[ntp:questions] ntpdate.c unsafe buffer write
smith at cag.zko.hp.com
Sat Feb 9 12:41:54 UTC 2008
Richard B. Gilbert wrote:
> David Woolley wrote:
>> David L. Mills wrote:
>>> You make some good points. However, if folks want SNTP from here I
>>> think they would prefer it in its own distribution rather than bundle
>>> it with the huge NTP distribution. You can make a strong argument to
>>> host here
>> I don't think you are ever going to get rid of ntpdate from the
>> distribution (as supplied by packagers and vendors) until ntpd offers
>> a mode which sets the time within about one second of being started.
>> I'm not convinced that SNTP will displace ntpdate for this purpose.
>> People don't want to delay boot sequences, but they also don't want to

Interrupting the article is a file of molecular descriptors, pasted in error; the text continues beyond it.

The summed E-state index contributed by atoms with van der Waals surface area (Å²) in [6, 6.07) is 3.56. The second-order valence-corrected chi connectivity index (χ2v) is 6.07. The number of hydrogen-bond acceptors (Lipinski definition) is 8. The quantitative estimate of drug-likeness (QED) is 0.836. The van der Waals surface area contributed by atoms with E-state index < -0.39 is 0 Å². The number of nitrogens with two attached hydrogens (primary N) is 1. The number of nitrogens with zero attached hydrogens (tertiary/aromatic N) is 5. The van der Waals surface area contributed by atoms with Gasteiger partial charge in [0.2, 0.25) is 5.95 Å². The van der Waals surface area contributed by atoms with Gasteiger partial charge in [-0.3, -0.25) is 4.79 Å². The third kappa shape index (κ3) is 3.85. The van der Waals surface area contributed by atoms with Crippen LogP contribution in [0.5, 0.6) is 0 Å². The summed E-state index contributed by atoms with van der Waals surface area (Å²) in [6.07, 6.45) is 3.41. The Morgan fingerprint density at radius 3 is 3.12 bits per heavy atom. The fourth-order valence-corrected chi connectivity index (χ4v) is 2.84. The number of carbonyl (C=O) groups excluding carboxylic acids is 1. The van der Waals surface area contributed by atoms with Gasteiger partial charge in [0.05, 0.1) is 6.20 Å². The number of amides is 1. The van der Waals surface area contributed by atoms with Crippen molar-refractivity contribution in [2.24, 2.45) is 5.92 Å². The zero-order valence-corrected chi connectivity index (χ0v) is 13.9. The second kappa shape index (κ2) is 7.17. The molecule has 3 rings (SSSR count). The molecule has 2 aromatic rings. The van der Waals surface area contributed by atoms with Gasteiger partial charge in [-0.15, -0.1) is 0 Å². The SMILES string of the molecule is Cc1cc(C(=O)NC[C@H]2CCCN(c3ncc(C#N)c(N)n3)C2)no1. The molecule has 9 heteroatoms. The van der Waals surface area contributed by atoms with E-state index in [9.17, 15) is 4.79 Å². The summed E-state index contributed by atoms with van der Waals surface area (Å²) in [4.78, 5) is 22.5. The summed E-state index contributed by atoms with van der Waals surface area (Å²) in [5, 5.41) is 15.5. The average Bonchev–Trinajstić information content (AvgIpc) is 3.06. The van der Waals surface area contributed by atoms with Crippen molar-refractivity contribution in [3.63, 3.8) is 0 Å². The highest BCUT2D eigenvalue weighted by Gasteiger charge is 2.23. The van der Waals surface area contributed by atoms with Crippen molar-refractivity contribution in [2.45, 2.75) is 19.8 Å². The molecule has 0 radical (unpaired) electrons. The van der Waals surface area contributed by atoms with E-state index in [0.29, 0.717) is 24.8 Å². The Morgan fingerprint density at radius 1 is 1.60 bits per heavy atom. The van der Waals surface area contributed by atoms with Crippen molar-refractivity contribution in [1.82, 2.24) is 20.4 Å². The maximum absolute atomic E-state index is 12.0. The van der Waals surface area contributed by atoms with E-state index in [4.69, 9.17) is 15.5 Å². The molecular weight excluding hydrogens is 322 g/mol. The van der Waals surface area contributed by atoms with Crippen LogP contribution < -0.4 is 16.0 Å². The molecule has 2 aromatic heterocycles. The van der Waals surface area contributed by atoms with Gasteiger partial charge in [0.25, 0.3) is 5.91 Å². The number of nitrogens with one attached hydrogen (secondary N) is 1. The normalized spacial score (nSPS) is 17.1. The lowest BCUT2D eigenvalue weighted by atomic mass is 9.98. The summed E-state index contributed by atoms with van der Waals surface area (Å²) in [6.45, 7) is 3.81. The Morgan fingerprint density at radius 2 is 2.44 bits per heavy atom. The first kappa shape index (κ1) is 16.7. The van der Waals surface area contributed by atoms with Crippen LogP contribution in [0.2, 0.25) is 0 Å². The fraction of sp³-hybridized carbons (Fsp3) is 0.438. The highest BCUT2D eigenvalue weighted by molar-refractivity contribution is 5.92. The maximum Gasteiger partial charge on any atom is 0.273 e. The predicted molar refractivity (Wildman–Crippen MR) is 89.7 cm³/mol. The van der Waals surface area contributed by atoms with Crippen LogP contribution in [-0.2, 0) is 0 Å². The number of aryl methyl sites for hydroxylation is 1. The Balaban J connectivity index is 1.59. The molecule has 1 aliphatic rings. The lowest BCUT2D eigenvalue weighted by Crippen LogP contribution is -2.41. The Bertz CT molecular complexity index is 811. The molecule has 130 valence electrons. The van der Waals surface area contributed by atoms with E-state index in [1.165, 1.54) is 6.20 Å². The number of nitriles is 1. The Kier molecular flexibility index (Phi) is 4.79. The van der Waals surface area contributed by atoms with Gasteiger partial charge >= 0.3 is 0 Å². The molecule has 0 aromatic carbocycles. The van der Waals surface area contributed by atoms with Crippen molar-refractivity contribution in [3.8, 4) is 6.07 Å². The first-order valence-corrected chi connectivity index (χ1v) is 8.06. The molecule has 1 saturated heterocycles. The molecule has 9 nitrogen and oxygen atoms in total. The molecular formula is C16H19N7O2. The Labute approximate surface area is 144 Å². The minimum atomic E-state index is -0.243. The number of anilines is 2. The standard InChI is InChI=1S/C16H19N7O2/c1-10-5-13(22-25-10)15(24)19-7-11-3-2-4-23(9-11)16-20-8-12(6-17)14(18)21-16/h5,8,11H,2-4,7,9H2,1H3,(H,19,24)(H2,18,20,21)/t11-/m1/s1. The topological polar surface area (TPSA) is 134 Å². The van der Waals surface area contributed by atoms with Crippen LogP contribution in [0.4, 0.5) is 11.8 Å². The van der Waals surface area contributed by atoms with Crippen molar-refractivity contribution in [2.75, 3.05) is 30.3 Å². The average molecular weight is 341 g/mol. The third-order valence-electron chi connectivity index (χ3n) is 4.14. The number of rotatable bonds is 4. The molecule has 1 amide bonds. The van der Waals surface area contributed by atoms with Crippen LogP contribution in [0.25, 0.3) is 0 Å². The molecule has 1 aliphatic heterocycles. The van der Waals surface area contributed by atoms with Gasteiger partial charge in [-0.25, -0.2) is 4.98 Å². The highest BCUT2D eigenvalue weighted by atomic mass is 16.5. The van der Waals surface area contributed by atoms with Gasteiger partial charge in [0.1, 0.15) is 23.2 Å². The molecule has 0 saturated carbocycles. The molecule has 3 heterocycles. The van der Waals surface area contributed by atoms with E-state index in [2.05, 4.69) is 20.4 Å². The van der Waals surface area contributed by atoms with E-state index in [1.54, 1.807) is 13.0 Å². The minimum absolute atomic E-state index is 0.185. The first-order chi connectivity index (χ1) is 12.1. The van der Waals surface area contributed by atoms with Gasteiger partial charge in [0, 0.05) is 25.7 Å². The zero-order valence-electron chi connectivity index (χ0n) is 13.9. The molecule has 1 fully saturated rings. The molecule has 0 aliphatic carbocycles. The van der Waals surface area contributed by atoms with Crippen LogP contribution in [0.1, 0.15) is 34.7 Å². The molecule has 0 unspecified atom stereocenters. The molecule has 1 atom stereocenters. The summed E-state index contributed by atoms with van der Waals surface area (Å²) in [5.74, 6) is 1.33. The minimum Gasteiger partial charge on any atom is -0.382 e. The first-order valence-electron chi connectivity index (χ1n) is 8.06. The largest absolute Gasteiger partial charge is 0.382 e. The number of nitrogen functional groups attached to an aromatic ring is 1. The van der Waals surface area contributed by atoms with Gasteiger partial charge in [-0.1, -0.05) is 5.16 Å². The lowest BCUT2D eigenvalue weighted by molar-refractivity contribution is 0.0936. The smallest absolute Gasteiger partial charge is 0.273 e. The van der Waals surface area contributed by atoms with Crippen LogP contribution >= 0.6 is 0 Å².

>> start applications until the time has been set.
> How long does "ntpd -g" take to set the time? As I understand it, it's
> supposed to query the configured servers, make a "best guess" as to what
> time it is, set that, and then go to normal operation.
> That should put you within a second or so. If you need better, either
> wait for it, or keep your server alive 24x7x365. I think most data
> centers do run 24x7x365. If you're talking about a "data center" that
> lives under the boss's desk, consider buying a UPS and hope that the
> power doesn't fail for longer than the run time.
David is right.
He means be done with it, including hard-setting the clock, within a second.
The accuracy expected, based on "ntpdate -b" as the benchmark you are trying to
replace, is within a small number of milliseconds of the specified servers.
Sorry, "ntpd -q" doesn't meet the requirements.
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